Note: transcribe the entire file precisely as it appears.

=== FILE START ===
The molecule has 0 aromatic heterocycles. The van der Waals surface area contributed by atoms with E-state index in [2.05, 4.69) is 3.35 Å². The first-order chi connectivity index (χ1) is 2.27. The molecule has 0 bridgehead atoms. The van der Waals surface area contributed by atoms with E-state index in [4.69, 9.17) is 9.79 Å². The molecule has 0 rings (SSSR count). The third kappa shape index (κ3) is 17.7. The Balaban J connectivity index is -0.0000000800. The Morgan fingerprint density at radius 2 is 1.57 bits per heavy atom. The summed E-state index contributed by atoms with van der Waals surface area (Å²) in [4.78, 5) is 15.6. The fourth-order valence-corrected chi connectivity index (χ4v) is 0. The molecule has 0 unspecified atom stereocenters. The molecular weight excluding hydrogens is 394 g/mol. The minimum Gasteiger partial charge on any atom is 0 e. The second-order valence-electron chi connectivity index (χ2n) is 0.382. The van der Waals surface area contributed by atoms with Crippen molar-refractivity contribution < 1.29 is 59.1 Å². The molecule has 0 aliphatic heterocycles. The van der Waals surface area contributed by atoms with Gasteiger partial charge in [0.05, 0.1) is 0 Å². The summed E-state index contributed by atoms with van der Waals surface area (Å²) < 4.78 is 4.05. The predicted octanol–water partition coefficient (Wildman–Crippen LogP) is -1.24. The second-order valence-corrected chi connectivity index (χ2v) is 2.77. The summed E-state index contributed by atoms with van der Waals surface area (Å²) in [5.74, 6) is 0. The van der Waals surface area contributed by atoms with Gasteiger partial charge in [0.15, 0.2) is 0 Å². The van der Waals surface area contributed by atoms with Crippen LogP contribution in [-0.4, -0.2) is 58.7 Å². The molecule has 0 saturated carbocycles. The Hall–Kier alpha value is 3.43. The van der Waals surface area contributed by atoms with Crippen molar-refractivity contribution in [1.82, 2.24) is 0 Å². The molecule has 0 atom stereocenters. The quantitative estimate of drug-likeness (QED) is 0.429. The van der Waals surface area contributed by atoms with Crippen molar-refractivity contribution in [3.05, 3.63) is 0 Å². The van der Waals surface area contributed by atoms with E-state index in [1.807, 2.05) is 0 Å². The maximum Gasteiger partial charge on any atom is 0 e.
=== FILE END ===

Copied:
The molecule has 0 aromatic heterocycles. The van der Waals surface area contributed by atoms with E-state index in [2.05, 4.69) is 3.35 Å². The first-order chi connectivity index (χ1) is 2.27. The molecule has 0 bridgehead atoms. The van der Waals surface area contributed by atoms with E-state index in [4.69, 9.17) is 9.79 Å². The molecule has 0 rings (SSSR count). The third kappa shape index (κ3) is 17.7. The Balaban J connectivity index is -0.0000000800. The Morgan fingerprint density at radius 2 is 1.57 bits per heavy atom. The summed E-state index contributed by atoms with van der Waals surface area (Å²) in [4.78, 5) is 15.6. The fourth-order valence-corrected chi connectivity index (χ4v) is 0. The molecule has 0 unspecified atom stereocenters. The molecular weight excluding hydrogens is 394 g/mol. The minimum Gasteiger partial charge on any atom is 0 e. The second-order valence-electron chi connectivity index (χ2n) is 0.382. The van der Waals surface area contributed by atoms with Crippen molar-refractivity contribution < 1.29 is 59.1 Å². The molecule has 0 aliphatic heterocycles. The van der Waals surface area contributed by atoms with Gasteiger partial charge in [0.05, 0.1) is 0 Å². The summed E-state index contributed by atoms with van der Waals surface area (Å²) < 4.78 is 4.05. The predicted octanol–water partition coefficient (Wildman–Crippen LogP) is -1.24. The second-order valence-corrected chi connectivity index (χ2v) is 2.77. The summed E-state index contributed by atoms with van der Waals surface area (Å²) in [5.74, 6) is 0. The van der Waals surface area contributed by atoms with Gasteiger partial charge in [0.15, 0.2) is 0 Å². The van der Waals surface area contributed by atoms with Crippen LogP contribution in [-0.4, -0.2) is 58.7 Å². The molecule has 0 saturated carbocycles. The Hall–Kier alpha value is 3.43. The van der Waals surface area contributed by atoms with Crippen molar-refractivity contribution in [1.82, 2.24) is 0 Å². The molecule has 0 atom stereocenters. The quantitative estimate of drug-likeness (QED) is 0.429. The van der Waals surface area contributed by atoms with Crippen molar-refractivity contribution in [3.05, 3.63) is 0 Å². The van der Waals surface area contributed by atoms with E-state index in [1.807, 2.05) is 0 Å². The maximum Gasteiger partial charge on any atom is 0 e.